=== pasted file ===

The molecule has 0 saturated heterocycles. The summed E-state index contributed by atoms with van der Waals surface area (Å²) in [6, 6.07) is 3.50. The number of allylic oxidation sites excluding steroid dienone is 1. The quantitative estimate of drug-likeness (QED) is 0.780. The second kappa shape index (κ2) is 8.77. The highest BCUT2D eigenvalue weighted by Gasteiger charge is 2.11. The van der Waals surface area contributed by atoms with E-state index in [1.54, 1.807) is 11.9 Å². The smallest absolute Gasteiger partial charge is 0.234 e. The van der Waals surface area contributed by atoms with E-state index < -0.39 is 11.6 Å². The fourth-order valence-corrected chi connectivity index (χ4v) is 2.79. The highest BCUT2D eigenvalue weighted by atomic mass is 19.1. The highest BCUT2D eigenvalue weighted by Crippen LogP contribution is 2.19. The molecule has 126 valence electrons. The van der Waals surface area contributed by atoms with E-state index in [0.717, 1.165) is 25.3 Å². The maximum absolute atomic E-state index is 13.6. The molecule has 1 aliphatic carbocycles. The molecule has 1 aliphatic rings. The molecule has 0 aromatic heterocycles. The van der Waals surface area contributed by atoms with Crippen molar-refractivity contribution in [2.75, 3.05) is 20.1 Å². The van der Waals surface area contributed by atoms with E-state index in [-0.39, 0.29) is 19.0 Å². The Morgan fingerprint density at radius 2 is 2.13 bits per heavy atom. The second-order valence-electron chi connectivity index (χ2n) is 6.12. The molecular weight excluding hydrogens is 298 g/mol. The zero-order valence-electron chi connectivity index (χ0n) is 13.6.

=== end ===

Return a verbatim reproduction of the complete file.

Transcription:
The molecule has 0 saturated heterocycles. The summed E-state index contributed by atoms with van der Waals surface area (Å²) in [6, 6.07) is 3.50. The number of allylic oxidation sites excluding steroid dienone is 1. The quantitative estimate of drug-likeness (QED) is 0.780. The second kappa shape index (κ2) is 8.77. The highest BCUT2D eigenvalue weighted by Gasteiger charge is 2.11. The van der Waals surface area contributed by atoms with E-state index in [1.54, 1.807) is 11.9 Å². The smallest absolute Gasteiger partial charge is 0.234 e. The van der Waals surface area contributed by atoms with E-state index < -0.39 is 11.6 Å². The fourth-order valence-corrected chi connectivity index (χ4v) is 2.79. The highest BCUT2D eigenvalue weighted by atomic mass is 19.1. The highest BCUT2D eigenvalue weighted by Crippen LogP contribution is 2.19. The molecule has 126 valence electrons. The van der Waals surface area contributed by atoms with E-state index in [0.717, 1.165) is 25.3 Å². The maximum absolute atomic E-state index is 13.6. The molecule has 1 aliphatic carbocycles. The molecule has 1 aliphatic rings. The molecule has 0 aromatic heterocycles. The van der Waals surface area contributed by atoms with Crippen molar-refractivity contribution in [2.75, 3.05) is 20.1 Å². The van der Waals surface area contributed by atoms with E-state index in [-0.39, 0.29) is 19.0 Å². The Morgan fingerprint density at radius 2 is 2.13 bits per heavy atom. The second-order valence-electron chi connectivity index (χ2n) is 6.12. The molecular weight excluding hydrogens is 298 g/mol. The zero-order valence-electron chi connectivity index (χ0n) is 13.6.